U.S. POLITICS

Mitt Romney

Stop insulting voters, senior Republicans urge party

Stop insulting voters and broaden our appeal, two governors and a US senator urge amid soul-searching over Romney's loss to Obama

PUBLISHED : Tuesday, 20 November, 2012, 12:00am
UPDATED : Tuesday, 20 November, 2012, 4:18am

The US Republican Party needs to stop insulting voters and broaden its appeal, say some of its leading figures following the re-election of Democratic President Barack Obama thanks to overwhelming support from Hispanics, blacks and single women.

Comments made by two top Republican governors and an influential US senator on Sunday reflected the soul-searching taking place in the party after Obama's victory over Republican Mitt Romney on November 6.

"If we want people to like us, we have to like them first. And you don't start to like people by insulting them and saying their votes were bought," Louisiana Governor Bobby Jindal, chairman of the Republican Governors Association, told the Fox News Sunday programme.

Jindal and some other Republicans rejected Romney's remarks last week blaming his election loss on what he called an Obama strategy of giving "gifts" to blacks, Hispanics and young voters - groups instrumental to his re-election victory.

These "gifts" cited by Romney included passage of Obama's signature healthcare law, support for contraceptive coverage in medical insurance, and a policy change relaxing US deportation rules so that many young illegal immigrants who came to the US as children can stay and work.

Romney made the remarks in a telephone call to supporters that news organisations heard.

"We are in a big hole," Republican Senator Lindsey Graham told NBC's Meet the Press. "We are not getting out of it by comments like that [by Romney]. When you're in a hole, stop digging. He keeps digging."

Graham, who has taken part in a bipartisan effort to fashion immigration reform legislation, said his party was "in a death spiral with Hispanic voters".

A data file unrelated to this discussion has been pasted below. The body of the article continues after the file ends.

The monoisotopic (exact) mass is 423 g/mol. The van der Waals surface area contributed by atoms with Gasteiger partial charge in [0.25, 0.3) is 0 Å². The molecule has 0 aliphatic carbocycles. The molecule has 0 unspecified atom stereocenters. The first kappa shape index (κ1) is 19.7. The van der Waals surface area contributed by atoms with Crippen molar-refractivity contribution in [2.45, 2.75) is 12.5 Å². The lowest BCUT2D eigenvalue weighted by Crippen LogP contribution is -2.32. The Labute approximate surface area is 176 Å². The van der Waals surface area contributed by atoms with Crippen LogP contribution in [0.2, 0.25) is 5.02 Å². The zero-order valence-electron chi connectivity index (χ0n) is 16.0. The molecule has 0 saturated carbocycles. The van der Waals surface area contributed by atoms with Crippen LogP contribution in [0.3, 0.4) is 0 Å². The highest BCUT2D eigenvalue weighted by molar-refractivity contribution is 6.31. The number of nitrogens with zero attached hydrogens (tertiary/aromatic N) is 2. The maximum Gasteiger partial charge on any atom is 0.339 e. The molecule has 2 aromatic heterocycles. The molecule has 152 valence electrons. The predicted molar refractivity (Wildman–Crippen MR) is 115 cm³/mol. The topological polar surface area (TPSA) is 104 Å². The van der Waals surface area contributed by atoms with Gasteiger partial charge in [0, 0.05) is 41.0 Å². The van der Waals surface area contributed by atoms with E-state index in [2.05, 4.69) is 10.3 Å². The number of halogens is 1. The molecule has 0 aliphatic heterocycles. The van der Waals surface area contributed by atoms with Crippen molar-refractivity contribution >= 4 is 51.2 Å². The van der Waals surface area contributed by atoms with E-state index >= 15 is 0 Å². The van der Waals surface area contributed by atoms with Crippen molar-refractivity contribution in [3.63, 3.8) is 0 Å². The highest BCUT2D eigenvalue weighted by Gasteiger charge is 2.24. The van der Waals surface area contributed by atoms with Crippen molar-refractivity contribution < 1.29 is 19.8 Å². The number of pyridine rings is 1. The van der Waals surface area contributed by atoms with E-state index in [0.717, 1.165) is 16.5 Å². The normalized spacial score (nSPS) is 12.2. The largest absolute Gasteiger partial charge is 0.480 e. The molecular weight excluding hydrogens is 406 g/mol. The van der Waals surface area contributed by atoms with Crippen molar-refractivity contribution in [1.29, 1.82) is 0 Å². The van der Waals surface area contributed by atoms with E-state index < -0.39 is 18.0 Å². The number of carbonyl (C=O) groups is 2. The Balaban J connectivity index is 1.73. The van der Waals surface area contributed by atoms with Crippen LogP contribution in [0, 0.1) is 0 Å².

Republicans in recent years have taken a hard line against the estimated 12 million illegal immigrants living in the US, most of whom are Hispanic.

During the campaign, Romney called for "self-deportation" of illegal immigrants.

Obama was also able to score points by criticising congressional Republican refusal to support higher taxes on the rich as part of a deficit-cutting plan. Romney was caught on videotape saying 47 per cent of Americans are "victims" who depend on government handouts.

Graham said the focus should be on how to create jobs, not demonise people who find themselves in hard times.

Jindal said: "We need to make it very clear - we're not the party trying to protect the rich. They can protect themselves. We are the party that wants growth, pro-growth policies."

Wisconsin Governor Scott Walker also called for a more inclusive message. "We've got a message that works for young people, that works for people who come to our country from other countries, and basically for anyone who wants to live their piece of the American dream," he said.

"We have to show we are serious about reaching out and helping everyone."

Asked why two-thirds of unmarried women voters backed Obama, Jindal alluded to comments by Republican Senate candidates that pregnancy from rape was something God intended and that women's bodies could ward off pregnancy after "legitimate rape".

Jindal, who opposes abortion, said: "I'm pro-life. I follow the teachings of my church and my faith." But he said Republicans should respect people who disagreed on abortion.

 

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